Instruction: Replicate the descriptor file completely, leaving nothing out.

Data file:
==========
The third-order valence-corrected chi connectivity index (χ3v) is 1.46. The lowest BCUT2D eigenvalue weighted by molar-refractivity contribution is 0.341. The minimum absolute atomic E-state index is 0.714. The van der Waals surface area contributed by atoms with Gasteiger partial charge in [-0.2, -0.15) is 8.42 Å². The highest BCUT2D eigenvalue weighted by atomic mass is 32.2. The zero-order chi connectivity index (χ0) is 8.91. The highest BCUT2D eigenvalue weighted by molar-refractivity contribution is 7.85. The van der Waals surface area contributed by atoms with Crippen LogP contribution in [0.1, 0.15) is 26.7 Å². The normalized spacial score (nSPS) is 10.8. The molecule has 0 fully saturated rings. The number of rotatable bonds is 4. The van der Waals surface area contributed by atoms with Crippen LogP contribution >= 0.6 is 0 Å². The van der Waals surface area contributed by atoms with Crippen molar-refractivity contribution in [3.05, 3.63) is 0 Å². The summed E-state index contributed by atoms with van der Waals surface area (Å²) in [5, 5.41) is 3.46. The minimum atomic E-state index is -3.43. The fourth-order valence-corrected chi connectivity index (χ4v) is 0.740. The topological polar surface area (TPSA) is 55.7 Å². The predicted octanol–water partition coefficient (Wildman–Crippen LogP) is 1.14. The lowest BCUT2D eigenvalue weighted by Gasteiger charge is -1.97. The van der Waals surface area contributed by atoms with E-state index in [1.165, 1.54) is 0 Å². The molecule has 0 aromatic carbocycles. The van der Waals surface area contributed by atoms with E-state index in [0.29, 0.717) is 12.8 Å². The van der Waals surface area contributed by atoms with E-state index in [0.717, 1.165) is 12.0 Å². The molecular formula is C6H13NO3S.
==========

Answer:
The third-order valence-corrected chi connectivity index (χ3v) is 1.46. The lowest BCUT2D eigenvalue weighted by molar-refractivity contribution is 0.341. The minimum absolute atomic E-state index is 0.714. The van der Waals surface area contributed by atoms with Gasteiger partial charge in [-0.2, -0.15) is 8.42 Å². The highest BCUT2D eigenvalue weighted by atomic mass is 32.2. The zero-order chi connectivity index (χ0) is 8.91. The highest BCUT2D eigenvalue weighted by molar-refractivity contribution is 7.85. The van der Waals surface area contributed by atoms with Crippen LogP contribution in [0.1, 0.15) is 26.7 Å². The normalized spacial score (nSPS) is 10.8. The molecule has 0 fully saturated rings. The number of rotatable bonds is 4. The van der Waals surface area contributed by atoms with Crippen LogP contribution >= 0.6 is 0 Å². The van der Waals surface area contributed by atoms with Crippen molar-refractivity contribution in [3.05, 3.63) is 0 Å². The summed E-state index contributed by atoms with van der Waals surface area (Å²) in [5, 5.41) is 3.46. The minimum atomic E-state index is -3.43. The fourth-order valence-corrected chi connectivity index (χ4v) is 0.740. The topological polar surface area (TPSA) is 55.7 Å². The predicted octanol–water partition coefficient (Wildman–Crippen LogP) is 1.14. The lowest BCUT2D eigenvalue weighted by Gasteiger charge is -1.97. The van der Waals surface area contributed by atoms with E-state index in [1.165, 1.54) is 0 Å². The molecule has 0 aromatic carbocycles. The van der Waals surface area contributed by atoms with E-state index in [0.29, 0.717) is 12.8 Å². The van der Waals surface area contributed by atoms with E-state index in [0.717, 1.165) is 12.0 Å². The molecular formula is C6H13NO3S.